Celebrating ‘the inglorious surrender’: Belfast remembers the War of 1812

The former Whittier Tavern on Primrose Hill was the site of a ball hosted by British soldiers during the War of 1812.
Courtesy of Belfast Historical Society
The former Whittier Tavern on Primrose Hill was the site of a ball hosted by British soldiers during the War of 1812.
Posted Aug. 28, 2014, at 5:16 p.m.
Last modified Aug. 29, 2014, at 10:28 a.m.

BELFAST, Maine — Some cities commemorate solemn moments of bravery, heroism and tragedy that happen during wartime.

But those cities aren’t Belfast, where a group of citizens is getting ready to mark the 200th anniversary of its uneventful five-day British occupation during the War of 1812.

“That’s what we’re commemorating — the inglorious surrender of Belfast,” Megan Pinette, the president of the Belfast Historical Society, said Wednesday afternoon of the events of Sept. 1, 1814.

The war was primarily a naval war, although the White House and Capitol were burned to the ground during the 1814 invasion of Washington, D.C. The conflict occurred in part because the British Royal Navy had forced or impressed at least 6,000 mariners from the United States into joining its ranks, and because the new country was upset by British activity on its western frontier, according to the USS Constitution Museum. By 1814, the Royal Navy controlled much of the coast of Maine and had attacked Hampden and Bangor, and raided other communities.

On Sept. 1, 1814, the nervous residents of Belfast — about 700 at the time — watched the big British ships sail toward them from Castine, which back then was Hancock County’s seat. In Castine, American militia saw the fleet coming and blew up Fort George so it couldn’t be seized, spiked the cannons so they could no longer be used, and fled.

The fleet turned toward Belfast with eight vessels of war, 11 transport vessels and as many as 600 soldiers. When it arrived in the harbor, the masts were so numerous that it was described by an eyewitness as “looking like a spruce swamp,” Pinette said. The local militia scurried to pack up Belfast’s two cannons and hid them out of town.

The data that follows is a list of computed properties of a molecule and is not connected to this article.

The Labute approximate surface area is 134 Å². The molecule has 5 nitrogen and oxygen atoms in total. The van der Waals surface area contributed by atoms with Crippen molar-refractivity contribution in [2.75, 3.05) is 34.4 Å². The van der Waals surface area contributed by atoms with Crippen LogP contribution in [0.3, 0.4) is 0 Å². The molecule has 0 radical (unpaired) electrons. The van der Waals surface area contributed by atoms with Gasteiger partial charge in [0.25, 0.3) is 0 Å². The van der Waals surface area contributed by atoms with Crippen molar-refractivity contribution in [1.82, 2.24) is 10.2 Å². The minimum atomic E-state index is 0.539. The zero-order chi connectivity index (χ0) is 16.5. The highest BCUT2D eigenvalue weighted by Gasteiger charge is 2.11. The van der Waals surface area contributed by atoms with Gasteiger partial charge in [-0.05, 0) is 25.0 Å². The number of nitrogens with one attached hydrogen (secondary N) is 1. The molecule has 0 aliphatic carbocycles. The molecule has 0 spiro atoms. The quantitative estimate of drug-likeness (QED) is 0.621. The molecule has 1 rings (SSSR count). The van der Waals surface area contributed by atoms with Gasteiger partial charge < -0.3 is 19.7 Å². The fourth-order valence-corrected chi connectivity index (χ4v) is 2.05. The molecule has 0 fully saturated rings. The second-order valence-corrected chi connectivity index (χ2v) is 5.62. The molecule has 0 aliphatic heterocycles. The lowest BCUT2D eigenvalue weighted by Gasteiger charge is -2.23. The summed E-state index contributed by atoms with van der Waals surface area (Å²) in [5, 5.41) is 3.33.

So when Gen. Gerard Gosselin, some British officers and a flag of truce landed at the harbor, the city fathers did not fight back. Instead they took the Brits up Main Street hill to Huse’s Tavern, located where Alexia’s Pizza is now, to hand over their flag of truce. The general — who reportedly came ashore with his personal orchestra and his chestnut pony — told chief magistrate Alvan “Toad” Edmunds that his men would stay in town for a few days, then leave peaceably.

“The condition was that if, during their stay, a gun was fired against them they would be forced to burn the town,” Pinette said.

The British fleet wanted to be in Belfast because the general figured they would be able to disrupt communications in the region, thanks to the city’s location close to the mouth of the Penobscot River, the historian said. In order to prevent troops from deserting, the British officers told their men that Belfast was an island at some distance from the mainland. But one picket guard decided to explore the “western shore” and ended up in Montville, at some distance from Belfast, and remained there for the rest of his life, Pinette said.

The British regiment kept its word and did not burn or ransack the city. One troop member who went into a garden uninvited ended up being “severely flogged,” Pinette said, and one of the hardest parts for Belfast residents was the fact that they didn’t have enough provisions to sell to the British regiment for a healthy profit.

“People jacked up their prices,” she said.

On Sept. 5, the troops left Belfast and returned to Castine, where they remained until April 25, 1815 — four months after the Treaty of Ghent was signed to end the war. That winter, the British troops sailed once again to Belfast, where a group of officers hosted a ball at the Whittier Tavern on Primrose Street, Pinette said.

One anonymous British soldier kept a diary of his adventures in Maine. He was favorably impressed by Belfast, which he wrote “appears as though it would in time be a place of some importance.”

Pinette said that the events of 1814 were being marked in Castine, and Belfast did not want to be left behind. Those interested in celebrating the occupation are encouraged to bring their flags of truce at 6 p.m. Monday, Sept. 1, at Heritage Park at the Belfast Public Landing, where they will hear some history and walk up Main Street hill to Alexia’s Pizza. There, history and pizza lovers can enjoy a special English pizza or mosey back down the hill to sample the special Bitter Truth ESB on tap that night at Three Tides on Front Street.

 

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